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Print Edition> World
UPDATED: April 8, 2013 NO. 15 APRIL 11, 2013
The Cyber Security Question (CHINESE VERSION)
Technology meets diplomacy in U.S. accusations of Chinese hacking
By An Gang


The United States has recently ratcheted up pressure on China for its alleged involvement in hacking. U.S. President Barack Obama said on March 12 that the United States expects China and other countries to "follow international norms" in cyber space. It was the first time the U.S. president publicly accused China of posing cyber security threats, pushing allegations of a Chinese cyber threat to a new high.

One day before, U.S. National Security Advisor Thomas Donilon claimed that "U.S. businesses have been increasingly concerned about the targeted theft of confidential business information and proprietary technologies through cyber intrusions emanating from China." In February, U.S. computer security firm Mandiant Corp. reported that a group attached to the Chinese military had stolen data from more than 140 companies and government agencies, most of which were in the United States.

Unwarranted charges

The Chinese Government has rejected the U.S. accusations. Foreign Ministry spokeswoman Hua Chunying said the Chinese Government attaches great importance to Internet security, and firmly opposes and combats cyber attacks in accordance with the law. "What cyber space needs is not war, but rules and cooperation," she said. China's Ministry of National Defense also said the Chinese military has never supported hacking activities.

On March 17, in his first press conference as the Chinese premier, Li Keqiang said online hacking is a worldwide problem and China is one of the major targets of hacker attacks. The country does not support—and indeed opposes—such attacks, he said. The premier rejected accusations of hacking against the United States, calling them a "presumption of guilt." He suggested the two countries should not make groundless accusations against each other but spend more time doing practical things that will contribute to cyber security.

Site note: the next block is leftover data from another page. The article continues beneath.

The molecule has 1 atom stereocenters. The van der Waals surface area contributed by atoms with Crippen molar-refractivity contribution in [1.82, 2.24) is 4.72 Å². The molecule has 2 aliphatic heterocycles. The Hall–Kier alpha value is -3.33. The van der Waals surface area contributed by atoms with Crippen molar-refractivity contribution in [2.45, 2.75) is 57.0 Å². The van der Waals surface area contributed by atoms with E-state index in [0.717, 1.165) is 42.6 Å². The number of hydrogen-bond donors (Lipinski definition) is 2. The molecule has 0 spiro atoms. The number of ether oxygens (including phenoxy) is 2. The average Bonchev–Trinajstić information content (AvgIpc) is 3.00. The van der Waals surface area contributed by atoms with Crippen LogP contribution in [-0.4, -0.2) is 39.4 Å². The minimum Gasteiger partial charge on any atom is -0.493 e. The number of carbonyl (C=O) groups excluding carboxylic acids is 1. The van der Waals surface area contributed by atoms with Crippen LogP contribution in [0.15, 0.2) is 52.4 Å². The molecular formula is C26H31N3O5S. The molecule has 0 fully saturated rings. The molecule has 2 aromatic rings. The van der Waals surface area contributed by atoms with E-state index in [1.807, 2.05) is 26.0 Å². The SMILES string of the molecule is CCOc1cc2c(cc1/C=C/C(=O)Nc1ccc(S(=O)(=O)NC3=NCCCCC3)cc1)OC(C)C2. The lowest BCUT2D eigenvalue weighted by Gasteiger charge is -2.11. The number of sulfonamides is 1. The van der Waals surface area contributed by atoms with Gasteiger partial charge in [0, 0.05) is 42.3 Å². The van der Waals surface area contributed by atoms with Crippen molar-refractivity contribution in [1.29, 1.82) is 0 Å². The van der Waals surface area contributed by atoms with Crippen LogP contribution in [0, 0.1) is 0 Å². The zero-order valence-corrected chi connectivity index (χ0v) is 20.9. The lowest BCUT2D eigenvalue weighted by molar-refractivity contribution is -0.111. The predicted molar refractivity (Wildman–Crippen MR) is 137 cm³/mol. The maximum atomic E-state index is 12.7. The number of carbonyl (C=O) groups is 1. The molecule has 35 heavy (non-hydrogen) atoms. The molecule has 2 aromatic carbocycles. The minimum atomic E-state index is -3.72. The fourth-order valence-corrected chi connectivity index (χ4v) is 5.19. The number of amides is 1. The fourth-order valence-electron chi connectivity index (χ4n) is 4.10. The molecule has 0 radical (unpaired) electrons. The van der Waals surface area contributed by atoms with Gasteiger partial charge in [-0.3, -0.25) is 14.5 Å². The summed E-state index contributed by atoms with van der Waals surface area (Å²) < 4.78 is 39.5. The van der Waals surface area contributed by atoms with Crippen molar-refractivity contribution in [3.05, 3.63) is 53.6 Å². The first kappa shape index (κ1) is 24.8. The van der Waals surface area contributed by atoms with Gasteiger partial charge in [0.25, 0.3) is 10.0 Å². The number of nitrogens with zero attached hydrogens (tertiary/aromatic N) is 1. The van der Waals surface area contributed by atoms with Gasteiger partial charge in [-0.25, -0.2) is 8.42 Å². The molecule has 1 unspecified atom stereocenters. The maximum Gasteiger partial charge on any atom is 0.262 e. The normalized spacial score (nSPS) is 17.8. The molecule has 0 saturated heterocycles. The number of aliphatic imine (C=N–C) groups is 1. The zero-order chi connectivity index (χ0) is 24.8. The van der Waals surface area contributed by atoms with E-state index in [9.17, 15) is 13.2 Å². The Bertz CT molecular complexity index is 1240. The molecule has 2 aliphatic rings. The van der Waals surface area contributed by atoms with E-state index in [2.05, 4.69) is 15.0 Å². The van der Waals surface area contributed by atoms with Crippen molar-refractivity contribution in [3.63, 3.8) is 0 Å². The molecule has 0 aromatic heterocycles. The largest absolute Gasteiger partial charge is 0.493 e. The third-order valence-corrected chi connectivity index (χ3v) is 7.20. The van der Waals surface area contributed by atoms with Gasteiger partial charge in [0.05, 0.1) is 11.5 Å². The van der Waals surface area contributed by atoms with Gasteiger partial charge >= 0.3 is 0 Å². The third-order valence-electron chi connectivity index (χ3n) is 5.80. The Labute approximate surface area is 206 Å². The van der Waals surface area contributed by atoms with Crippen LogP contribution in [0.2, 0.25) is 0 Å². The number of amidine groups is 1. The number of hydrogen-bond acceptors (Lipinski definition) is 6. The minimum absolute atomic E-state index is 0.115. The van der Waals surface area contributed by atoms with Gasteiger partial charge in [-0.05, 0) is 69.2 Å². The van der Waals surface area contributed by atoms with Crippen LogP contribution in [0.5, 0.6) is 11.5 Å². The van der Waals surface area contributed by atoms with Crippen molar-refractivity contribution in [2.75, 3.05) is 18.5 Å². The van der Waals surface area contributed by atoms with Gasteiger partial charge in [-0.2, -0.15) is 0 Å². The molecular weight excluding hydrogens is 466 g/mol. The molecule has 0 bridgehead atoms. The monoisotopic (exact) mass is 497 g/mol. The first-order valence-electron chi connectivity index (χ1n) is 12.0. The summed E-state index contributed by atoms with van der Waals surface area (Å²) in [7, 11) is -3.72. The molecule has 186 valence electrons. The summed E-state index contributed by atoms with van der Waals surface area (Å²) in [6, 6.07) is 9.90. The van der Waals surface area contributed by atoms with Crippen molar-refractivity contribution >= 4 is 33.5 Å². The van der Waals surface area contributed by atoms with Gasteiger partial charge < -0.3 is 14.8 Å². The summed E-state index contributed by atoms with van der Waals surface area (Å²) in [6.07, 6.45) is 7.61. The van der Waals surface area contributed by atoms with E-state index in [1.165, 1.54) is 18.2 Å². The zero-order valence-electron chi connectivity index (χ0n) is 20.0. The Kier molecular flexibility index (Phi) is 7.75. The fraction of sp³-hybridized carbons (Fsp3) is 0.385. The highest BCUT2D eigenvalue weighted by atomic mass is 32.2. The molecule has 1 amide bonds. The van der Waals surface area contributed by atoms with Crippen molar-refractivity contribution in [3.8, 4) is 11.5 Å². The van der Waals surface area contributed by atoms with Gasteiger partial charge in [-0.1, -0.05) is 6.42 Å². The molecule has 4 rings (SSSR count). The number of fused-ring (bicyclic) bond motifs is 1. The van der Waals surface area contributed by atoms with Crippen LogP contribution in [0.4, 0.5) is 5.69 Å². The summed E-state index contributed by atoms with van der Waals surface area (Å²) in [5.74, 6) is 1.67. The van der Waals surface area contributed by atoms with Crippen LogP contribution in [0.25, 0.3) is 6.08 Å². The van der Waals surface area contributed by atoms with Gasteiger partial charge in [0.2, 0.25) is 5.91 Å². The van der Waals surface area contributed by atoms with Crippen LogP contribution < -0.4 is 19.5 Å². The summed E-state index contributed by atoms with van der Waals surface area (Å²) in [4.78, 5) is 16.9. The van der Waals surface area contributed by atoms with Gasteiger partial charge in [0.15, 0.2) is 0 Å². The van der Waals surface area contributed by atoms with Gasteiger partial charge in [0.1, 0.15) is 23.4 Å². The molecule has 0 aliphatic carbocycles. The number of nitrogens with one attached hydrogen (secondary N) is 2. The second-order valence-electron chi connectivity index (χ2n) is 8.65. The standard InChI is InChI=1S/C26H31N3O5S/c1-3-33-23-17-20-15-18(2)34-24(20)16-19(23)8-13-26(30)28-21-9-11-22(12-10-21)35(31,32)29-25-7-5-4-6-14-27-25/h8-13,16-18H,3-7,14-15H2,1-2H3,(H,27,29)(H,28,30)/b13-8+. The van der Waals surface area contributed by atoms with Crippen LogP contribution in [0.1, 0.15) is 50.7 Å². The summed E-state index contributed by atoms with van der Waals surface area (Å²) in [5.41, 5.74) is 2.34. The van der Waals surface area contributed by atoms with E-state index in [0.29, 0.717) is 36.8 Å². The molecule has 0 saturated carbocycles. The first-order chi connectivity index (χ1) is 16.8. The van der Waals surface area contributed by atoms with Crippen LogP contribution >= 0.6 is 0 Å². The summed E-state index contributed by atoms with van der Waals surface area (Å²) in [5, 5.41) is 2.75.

Official statistics show that the websites of the Chinese Ministry of Defense and the China Military Online suffered 144,000 cyber attacks monthly on average in 2012, totaling 1.73 million a year, of which 62.9 percent came from Internet addresses in the United States. In the first two months this year, 2,194 U.S.-based servers were found to have attacked and controlled nearly 1.29 million computers in China, and more than 3,500 Chinese websites were attacked by hackers using U.S. Internet addresses.

The Internet is borderless, allowing hackers to hide their identity. It is difficult to locate the ultimate source of hacking activities due to the transnational and anonymous nature of cyber attacks. Chinese analyses show that many hackers from other countries including China's neighbors prefer attacking U.S. websites via Chinese addresses.

Chinese scholars pointed out U.S. accusations of Chinese cyber attacks focus on two points: One is that they are backed by the military, with the collaboration of universities and Internet firms; the other is that Chinese hackers steal business secrets and illegally access e-mail accounts of U.S. dignitaries. All these charges are aimed at vilifying China and portraying the United States as a "victim of cyber attacks" as well as a "cyber space guardian." By undermining the online credibility and legitimacy of countries that are not its allies, the United States is seeking to take the moral high ground in cyber space.

Cyber security is a newly emerging international security problem, and it is playing a growing role in the national security strategy of the United States. On February 12, Obama released an executive order aimed at shoring up defenses for U.S. critical infrastructure vulnerable to cyber attacks. Its focus is to enable government agencies to share information about cyber security threats with operators of critical infrastructure, and work together to build and develop a practical framework for ensuring cyber security. On March 12, during a testimony to the U.S. Senate Select Committee on Intelligence, Director of National Intelligence James Clapper said for the first time that cyber attacks and cyber espionage had supplanted terrorism as the top security threat facing the United States.

In the meantime, the United States has considerably enhanced its cyber defense force. Keith Alexander, Commander of the U.S. military's Cyber Command, announced on March 12 that the U.S. military would create 40 new cyber warfare units, of which 13 would be responsible for launching attacks. "This defend-the-nation team is not a defensive team," Alexander said. "This is an offensive team."

The cyber army has now become a new military branch of the United States in addition to the army, the navy and the air force. The U.S. military admitted that there are 11,000 staff members serving in the U.S. Cyber Command. But the Foreign Policy magazine put the number at 53,000-58,000.

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